So, really, that’s how the Kick-Ass movie treats its adult women: as blank objects of desire to be filled by geek males with their own interests, or freaks.

And now (finally) Hit-Girl. As I mentioned earlier, she’s capable and strong. I liked her. She and her father are the best parts of the movie, and Chloe Grace Moretz and Nicholas Cage put in really funny performances. If the tone of the movie didn’t wildly vacillate between a humorous dark parody of superheroes and a “serious” exploration of what superheroes would be like in the real world, I might have liked them better. But the movie wants you to see Hit-Girl’s story as one of a child who isn’t allowed to be a child by her revenge-driven father who makes killing a game to her, but also be gleeful about a child brutally murdering mobsters.

In Defense of Hit Girl at All Things Fangirl resonated with me because I am pretty tired of the old “she’s only violent because X” reasoning for women who kick ass in films:

Ultimately, Hit-Girl has created a template for future girl fighters- ones that aren’t being grabbed, groped, oggled. Ones that don’t kill men after they’ve attempted rape, but just because it’s their job, or their opponent is a bad guy.

I liked reading The Politics of Hit Girl at Women & Hollywood and the next link together:

We would never be having this whole conversation about Hit Girl if the character would have been Hit Boy. No one would care in the same if a 11-year-old boy said the c-word. I’d probably just dismiss it as another sexist movie and character and move on.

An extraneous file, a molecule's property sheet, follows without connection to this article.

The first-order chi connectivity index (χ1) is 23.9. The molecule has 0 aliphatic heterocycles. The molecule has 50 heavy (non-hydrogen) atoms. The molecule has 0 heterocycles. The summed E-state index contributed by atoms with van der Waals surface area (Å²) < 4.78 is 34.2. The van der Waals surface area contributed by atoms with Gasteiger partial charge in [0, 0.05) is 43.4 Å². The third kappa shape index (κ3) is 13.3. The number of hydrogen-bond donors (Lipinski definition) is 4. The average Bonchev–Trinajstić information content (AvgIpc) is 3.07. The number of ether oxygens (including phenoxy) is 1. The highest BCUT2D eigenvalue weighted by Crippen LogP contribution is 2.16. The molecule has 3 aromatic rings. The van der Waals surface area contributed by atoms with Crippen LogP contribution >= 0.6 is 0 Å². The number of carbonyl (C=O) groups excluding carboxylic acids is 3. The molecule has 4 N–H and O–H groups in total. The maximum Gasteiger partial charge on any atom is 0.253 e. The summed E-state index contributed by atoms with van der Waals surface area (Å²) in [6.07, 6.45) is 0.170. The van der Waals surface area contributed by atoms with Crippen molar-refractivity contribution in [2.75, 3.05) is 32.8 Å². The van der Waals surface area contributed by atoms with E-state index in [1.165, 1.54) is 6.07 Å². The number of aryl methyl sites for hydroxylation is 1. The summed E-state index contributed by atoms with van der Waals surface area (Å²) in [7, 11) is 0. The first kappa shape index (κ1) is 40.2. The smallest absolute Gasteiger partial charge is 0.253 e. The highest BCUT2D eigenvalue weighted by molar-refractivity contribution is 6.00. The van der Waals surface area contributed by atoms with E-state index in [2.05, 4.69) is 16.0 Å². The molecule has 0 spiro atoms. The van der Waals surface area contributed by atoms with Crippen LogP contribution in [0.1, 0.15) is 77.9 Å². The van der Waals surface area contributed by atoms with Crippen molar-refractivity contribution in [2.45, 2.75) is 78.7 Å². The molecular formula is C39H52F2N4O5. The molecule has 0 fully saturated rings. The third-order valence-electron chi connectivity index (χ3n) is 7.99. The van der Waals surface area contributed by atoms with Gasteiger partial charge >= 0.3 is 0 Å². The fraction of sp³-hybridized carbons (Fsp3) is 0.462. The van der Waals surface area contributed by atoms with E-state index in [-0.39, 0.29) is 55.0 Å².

Don’t Fear The Reaper- HitGirl and Schoolgirl Complexes at The Mystery of Girls’ Media:

When I was a teenager, I loved Anime and Manga and those genres are full of violent, ass-kicking preteen girls. From the fairly girly Sailor Moon to the more complex characters in NausicaƤ or Magic Knight Rayearth, adolescent girls have been brutally violent in these genres for decades. One can also look to live action movies like Battle Royale show literal preteen characters killing one another in really stomach churning ways.

So it’s not that other 11 year old girl assassins don’t exist…

In Defense of Hit Girl by Kate Harding on Shapely Prose presents the counter to an argument I’ve heard that Hit Girl ultimately fails as a strong female character because she “needs to be saved”:

For starters, there is not one damsel in distress in this movie. Kick-Ass gets a girlfriend*, but unbelievably, she’s never in peril; she waits for him and frets for his safety without also being kidnapped by the bad guys and roughed up and threatened with sexual violence, as that character in these movies almost inevitably is. Hit Girl has to be bailed out by a man with a gun twice, but both times, only after she’s killed so many fucking people so efficiently she has more than earned an assist – just like male heroes almost always get saved by a sidekick once or twice, without anyone questioning whether they remain extraordinarily, even absurdly, capable fighters.

Also, she was the mastermind who set up the whole plan that put the guy in the right place at the right time in case she needed that assist – and I can’t believe for a second that the filmmakers wanted us to think less of her because of that. (And thank you Kate for labeling the rape scene in Crank as exactly what it is.)